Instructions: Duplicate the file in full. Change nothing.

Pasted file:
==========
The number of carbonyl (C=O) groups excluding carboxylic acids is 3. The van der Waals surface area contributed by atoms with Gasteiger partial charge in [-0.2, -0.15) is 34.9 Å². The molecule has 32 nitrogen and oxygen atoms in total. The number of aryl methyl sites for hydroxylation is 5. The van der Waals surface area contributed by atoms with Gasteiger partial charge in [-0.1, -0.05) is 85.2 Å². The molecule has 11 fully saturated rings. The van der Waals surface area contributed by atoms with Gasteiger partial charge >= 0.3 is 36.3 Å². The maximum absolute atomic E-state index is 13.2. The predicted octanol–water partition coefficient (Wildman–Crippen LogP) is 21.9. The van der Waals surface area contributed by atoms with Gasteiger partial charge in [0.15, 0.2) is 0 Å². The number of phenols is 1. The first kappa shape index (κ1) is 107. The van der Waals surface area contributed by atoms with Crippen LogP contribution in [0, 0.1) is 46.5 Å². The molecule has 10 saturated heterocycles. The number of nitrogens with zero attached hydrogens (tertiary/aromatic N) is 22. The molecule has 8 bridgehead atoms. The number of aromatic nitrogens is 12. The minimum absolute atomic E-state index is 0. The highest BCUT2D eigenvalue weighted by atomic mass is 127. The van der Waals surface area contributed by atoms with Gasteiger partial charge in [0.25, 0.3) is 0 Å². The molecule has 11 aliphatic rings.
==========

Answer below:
The number of carbonyl (C=O) groups excluding carboxylic acids is 3. The van der Waals surface area contributed by atoms with Gasteiger partial charge in [-0.2, -0.15) is 34.9 Å². The molecule has 32 nitrogen and oxygen atoms in total. The number of aryl methyl sites for hydroxylation is 5. The van der Waals surface area contributed by atoms with Gasteiger partial charge in [-0.1, -0.05) is 85.2 Å². The molecule has 11 fully saturated rings. The van der Waals surface area contributed by atoms with Gasteiger partial charge >= 0.3 is 36.3 Å². The maximum absolute atomic E-state index is 13.2. The predicted octanol–water partition coefficient (Wildman–Crippen LogP) is 21.9. The van der Waals surface area contributed by atoms with Gasteiger partial charge in [0.15, 0.2) is 0 Å². The number of phenols is 1. The first kappa shape index (κ1) is 107. The van der Waals surface area contributed by atoms with Crippen LogP contribution in [0, 0.1) is 46.5 Å². The molecule has 10 saturated heterocycles. The number of nitrogens with zero attached hydrogens (tertiary/aromatic N) is 22. The molecule has 8 bridgehead atoms. The number of aromatic nitrogens is 12. The minimum absolute atomic E-state index is 0. The highest BCUT2D eigenvalue weighted by atomic mass is 127. The van der Waals surface area contributed by atoms with Gasteiger partial charge in [0.25, 0.3) is 0 Å². The molecule has 11 aliphatic rings.